Definitely Not Your Grandmother’s Hike!
On both the North and South Rims of the Canyon, you will find trails that vary between easy and moderately strenuous and these are wonderful places for viewing nature, including many excellent birding spots.
But, as for the rest of the trails for hiking Black Canyon on what is called the Inner Canyon, I use the word “trails” very loosely because they are really just paths, unmarked and often steep and treacherous. There are frequent drop-offs, often just off the trails, along with loose rocks and very steep inclines.
Most importantly, no one should undertake hiking Black Canyon of the Gunnison’s Inner Canyon without a partner, just in case there’s a problem.
On the bright side, hiking Black Canyon on these trails will give you a close-up look at one of the most spectacular canyons in the world. In many ways, it’s like no other canyon in the world. It is accessible for hiking, but yet it is a raw and untamed wilderness.
So, let’s get down to what each trail looks like.
- If you’re looking for an easy trail, there is the Cedar Point Nature Trail which is about 2/3 of a mile long and has marked signs at spots with nature interest. At the end of this trail, there are overlooks with absolutely breathtaking views of the Canyon and the Gunnison River more than 2,000 feet below. You will also have a great view of the Painted Wall, which is the tallest cliff in Colorado.
- The Rock Rim Nature Trail is a great trail for hikers who want a less strenuous, but not entirely easy, hike. This trail will take you on a nature walk along the South Rim where you will see plants and flowers, along with very nice views of the Gunnison River far below and the amazing sheer walls of the canyon. On this trail, you will stay on the rim and never actually go down into the Canyon. The Rock Rim Nature Trail is one mile round-trip.
- The Oak Flat Loop Trail is about two miles long round-trip and is for hikers who are interested in going below the rim but are not up for a hike down to the river. This trail begins at the Visitors Center and runs through scrub and rock outcroppings on a narrow trail with some steep climbs. Along the way, there are a couple of very nice spots to stop and enjoy the scenery, or have lunch, with spectacular views. This trail is more difficult than the Rock Rim Nature Trail.
- The Warner Point Nature Trail is a moderately-difficult trail that is about 1-1/2 miles long and begins near the South Rim Visitor Center. Here you will find benches among the pine trees, to rest while you take in the views of the San Juan Mountains and the Uncompahgre Valley to the south and the West Elk Mountains to the north. And, of course, from this trail there are gorgeous views of the Gunnison River and the Black Canyon.
At the North Rim, there are three trails which will appeal to those who are looking for less difficult trails but still want spectacular views and photo opportunities.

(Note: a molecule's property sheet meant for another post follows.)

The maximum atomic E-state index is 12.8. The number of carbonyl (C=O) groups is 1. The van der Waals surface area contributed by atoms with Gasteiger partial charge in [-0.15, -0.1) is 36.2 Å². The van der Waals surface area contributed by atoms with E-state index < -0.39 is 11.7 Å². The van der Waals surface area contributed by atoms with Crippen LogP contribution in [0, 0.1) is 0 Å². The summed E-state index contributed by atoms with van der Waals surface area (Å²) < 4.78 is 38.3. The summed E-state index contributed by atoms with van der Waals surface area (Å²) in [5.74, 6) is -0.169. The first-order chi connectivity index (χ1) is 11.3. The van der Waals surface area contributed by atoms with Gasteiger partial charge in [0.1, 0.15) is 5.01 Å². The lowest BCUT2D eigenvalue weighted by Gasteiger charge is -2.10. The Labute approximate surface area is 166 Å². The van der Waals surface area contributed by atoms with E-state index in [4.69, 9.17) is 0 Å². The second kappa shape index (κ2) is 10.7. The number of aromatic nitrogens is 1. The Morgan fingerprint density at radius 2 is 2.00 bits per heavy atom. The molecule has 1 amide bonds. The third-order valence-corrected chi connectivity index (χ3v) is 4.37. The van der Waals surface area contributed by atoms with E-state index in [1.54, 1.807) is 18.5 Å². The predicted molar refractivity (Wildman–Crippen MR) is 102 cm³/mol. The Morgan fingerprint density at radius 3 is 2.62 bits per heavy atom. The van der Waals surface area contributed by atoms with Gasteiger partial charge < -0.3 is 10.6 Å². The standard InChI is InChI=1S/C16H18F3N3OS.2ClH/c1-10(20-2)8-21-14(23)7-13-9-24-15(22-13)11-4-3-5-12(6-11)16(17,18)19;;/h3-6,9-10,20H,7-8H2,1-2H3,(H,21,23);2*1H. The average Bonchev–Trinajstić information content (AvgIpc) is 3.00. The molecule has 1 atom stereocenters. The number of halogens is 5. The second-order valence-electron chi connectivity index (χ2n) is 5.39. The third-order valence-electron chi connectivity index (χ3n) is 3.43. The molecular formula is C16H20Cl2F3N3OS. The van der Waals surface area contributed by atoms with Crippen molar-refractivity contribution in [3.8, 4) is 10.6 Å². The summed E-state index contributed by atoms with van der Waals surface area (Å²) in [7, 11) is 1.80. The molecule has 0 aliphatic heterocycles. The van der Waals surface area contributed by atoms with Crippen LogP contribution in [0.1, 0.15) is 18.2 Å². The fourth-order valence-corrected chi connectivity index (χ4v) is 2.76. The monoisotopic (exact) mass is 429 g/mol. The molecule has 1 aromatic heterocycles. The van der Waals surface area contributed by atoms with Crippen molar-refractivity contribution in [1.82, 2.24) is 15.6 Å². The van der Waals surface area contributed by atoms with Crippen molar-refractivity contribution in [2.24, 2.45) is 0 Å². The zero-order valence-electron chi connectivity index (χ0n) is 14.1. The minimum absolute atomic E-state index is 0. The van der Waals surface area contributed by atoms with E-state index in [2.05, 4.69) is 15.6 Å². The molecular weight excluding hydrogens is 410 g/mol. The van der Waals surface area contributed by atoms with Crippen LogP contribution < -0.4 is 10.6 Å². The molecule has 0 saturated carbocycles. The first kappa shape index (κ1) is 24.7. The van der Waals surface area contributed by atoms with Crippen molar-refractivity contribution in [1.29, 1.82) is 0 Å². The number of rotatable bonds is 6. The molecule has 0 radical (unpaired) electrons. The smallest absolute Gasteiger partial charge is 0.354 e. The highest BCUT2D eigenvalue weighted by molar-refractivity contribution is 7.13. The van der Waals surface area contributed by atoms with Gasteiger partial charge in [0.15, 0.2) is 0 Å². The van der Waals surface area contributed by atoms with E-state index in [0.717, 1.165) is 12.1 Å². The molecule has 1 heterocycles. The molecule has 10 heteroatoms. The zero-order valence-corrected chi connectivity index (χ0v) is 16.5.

- The Chasm Rim Nature Trail is only 1/3 mile long round-trip but you will be rewarded with views of the Painted Wall and Serpent Point. You will see people across the way on the South Rim who are only 1,100 ft. away from you.
- Then there’s the North Vista Trail which is moderate for the first three miles and then strenuous for the last seven miles. This trail winds along the canyon’s rim to Exclamation Point where you will see some of the best Inner Canyon views that can be found without hiking down into the Canyon. If you venture further along the trail, you will see views of the Rocky Mountains to the north and south and will be able to see an aerial view of the Black Canyon, one of the greatest rewards when hiking Black Canyon of the Gunnison.
- The third trail along the North Rim is the Deadhorse Trail which is about five miles long and is an easy to moderate trail. This trail will take you past a pond which is fed by one of the few springs to be found on the North Rim and then you will come to the rim itself where you will overlook Deadhorse Gulch and the expansive valley below.
Inner Canyon Hiking
Compared to hiking Black Canyon on the trails at the top of the North and South Rims of the Canyon, hikes down into the Canyon itself are true, old-time adventure. You should be an experienced hiker and be in very good physical condition to attempt these hikes.
The trails are not marked and you are expected to find your own way to the bottom and back up. If you take a wrong turn, you may find that you’ve come to a dead-end on a cliff and will have to backtrack.
When hiking the Inner Canyon, be sure to bring your own purified water and sturdy hiking boots and clothes, including raingear for sudden afternoon thunderstorms.
When you reach the Gunnison River, it is recommended that you don’t wade in the icy water because the current is very swift and the rocks are slippery.
If you’re looking for an even greater challenge, it is possible to hike the Inner Canyon in the winter. If you attempt this hike, you will need winter hiking gear, an ice axe and probably snowshoes.
In spite of the dangers that I have stressed, if you hike the Inner Canyon in either the summer or the winter, you will be rewarded with the quiet, calm and beauty of being in a true wilderness away from the crowds and the noise of the world. What possibly could be better?